The Ultimate Electric Supercars are available now
Nothing has given the world of EVs more credence, or excitement, than the introduction of some of the most luxurious and most exciting performance cars. Circa 10 years ago, the concept of electrification was one of practicality bordering on frugality; images of box-like cars without any real design or style seemed to suggest a non-eventful automotive future for us all. Who really wanted to go electric when the vehicles were so slow and boring?
Did Tesla change the electric car market? Without a doubt, the pioneers of the electric car for mass-production have done so much for the EV cause. What Elon Musk, and the Tesla brand, have created in such a short space of times is astounding. In just a few years they took a platform, which was considered to be almost unviable, and have made it into the universally accepted future of motoring.
Not only have they created the most valuable car manufacturer in the world but they also created the leading battery technology, vehicle automation and some of the quickest vehicles on the planet (they are literally electric). Tesla brought a real acceptance to the car market by pushing boundaries which others thought was impossible.
As at 2021, their Model 3 has become a true best-seller/top leased vehicle in the UK and over the next few years will be the backbone of the UK’s electric car market. Additionally, their upcoming Model Y, S and X (due 2022), are set to build upon the current success. But, in the meantime, Tesla have nothing other than the Model 3 to sell or lease in the UK other than used car options
Is the Porsche Tacyan better than the Tesla product?
Is the Taycan a good car? In terms of pure sales volumes, it is fairly evident that the Tesla brand outsells Porsche somewhat significantly. But where it is now becoming interesting is that the removal of the existing Model S, until the new one launches towards the end of 2022, has left the Taycan without almost no competition.
This will allow Porsche to establish their brand so much easier and allow for a much better mass-production approach (as far as Porsche allow anyway). With no Tesla Roadster available either, even if the Tesla Model S launches earlier, the Taycan Saloon and Cross Turismo do have certain distinct advantages over the Tesla. And yes, the Taycan is very much a good car.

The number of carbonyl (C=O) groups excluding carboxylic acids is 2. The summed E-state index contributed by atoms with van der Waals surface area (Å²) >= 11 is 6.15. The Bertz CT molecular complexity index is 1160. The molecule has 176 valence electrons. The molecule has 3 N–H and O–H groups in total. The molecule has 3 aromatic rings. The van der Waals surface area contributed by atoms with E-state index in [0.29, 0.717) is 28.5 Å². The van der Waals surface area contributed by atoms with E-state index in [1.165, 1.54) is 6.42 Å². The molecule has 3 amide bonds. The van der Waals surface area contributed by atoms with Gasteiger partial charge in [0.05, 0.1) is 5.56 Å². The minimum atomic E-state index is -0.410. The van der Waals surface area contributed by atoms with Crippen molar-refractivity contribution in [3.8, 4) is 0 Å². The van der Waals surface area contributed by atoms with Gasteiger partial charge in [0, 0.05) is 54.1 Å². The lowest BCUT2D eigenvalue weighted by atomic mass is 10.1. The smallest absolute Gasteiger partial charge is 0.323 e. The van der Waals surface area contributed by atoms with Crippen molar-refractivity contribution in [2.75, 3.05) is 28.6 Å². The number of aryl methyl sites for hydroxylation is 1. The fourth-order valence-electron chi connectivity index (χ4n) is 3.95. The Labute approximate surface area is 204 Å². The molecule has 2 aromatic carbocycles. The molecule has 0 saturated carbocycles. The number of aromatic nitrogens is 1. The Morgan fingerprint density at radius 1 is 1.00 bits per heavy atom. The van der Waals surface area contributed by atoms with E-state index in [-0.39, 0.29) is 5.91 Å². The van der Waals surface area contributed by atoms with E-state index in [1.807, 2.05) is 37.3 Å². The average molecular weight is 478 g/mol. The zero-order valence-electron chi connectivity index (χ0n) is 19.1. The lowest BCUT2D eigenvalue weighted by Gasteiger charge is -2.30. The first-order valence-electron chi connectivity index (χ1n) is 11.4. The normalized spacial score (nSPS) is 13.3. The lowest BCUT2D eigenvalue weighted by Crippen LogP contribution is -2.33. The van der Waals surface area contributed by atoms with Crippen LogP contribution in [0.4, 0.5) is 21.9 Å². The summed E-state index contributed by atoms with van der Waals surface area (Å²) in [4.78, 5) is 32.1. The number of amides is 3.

What makes the Taycan better than the Tesla? The most obvious point to begin with is the brand. However cool/futuristic/different Tesla is, the Porsche brand will always be the more admired, recognisable and aspirational.
The years of investment and creation of some of the most exciting and luxurious supercars, saloons, SUVs and Crossovers has set the Porsche brand as one of the best in the UK. With the exception of Lamborghini, Ferrari or Bentley, it is difficult to see a genuine competitor.
One of the frailties of Tesla is that it is a universal option and the vehicle was designed/produced in America. It does lack some of the aesthetics and features which European car manufacturers have so eloquently devised over the last few years.
While Tesla have the advantages on battery tech, charging infrastructure and self-driving capabilities, Porsche have a distinct advantage in looks, design and character. The Taycan provides the driver with the exceptional quality, and comfort, expected from a prestige marque.
However, the introduction of small tech features, like a digital display for the passenger and an electric sport sound, do show that Porsche have truly recognised where Tesla have got their vehicles just so right. And while the Porsche Taycan does have limited self-driving compared to the Tesla, the vehicles do have the option of active parking support, active lane keeping, adaptive cruise control, lane change assist and ParkAssist.
But which is faster – the Tesla or the Taycan? In any debate you need to firstly apply some detail and logic. Both Tesla and Porsche produce different vehicles with options centred around both performance and battery efficiency. For example, with the Taycan Saloon you have the following models (which also shows how much the Taycan costs):
- Taycan – at a cost of £70,690 the entry model produces 408ps, 0-62 times of 5.4 seconds and a top speed of 143 mph. Expect a range of 285 miles;
- Taycan S – at a cost of £83,580 the next level up offers a car with 530ps, 0-62 times of 4 seconds and top speeds of 155mph. Expect a range of 270 miles;
- Taycan Turbo – at a cost of £115,860 the next-to-best option offers 680ps, 0-62 times of 3.2 seconds and a 161mph top speed. Expect a range of 245 miles;
- Taycan Turbo S – at a cost of £138,830 the top of the line Turbo S offers 761ps, 0-62 times of 2.8 seconds and a top speed of 162mph. Expect a range of 245 miles.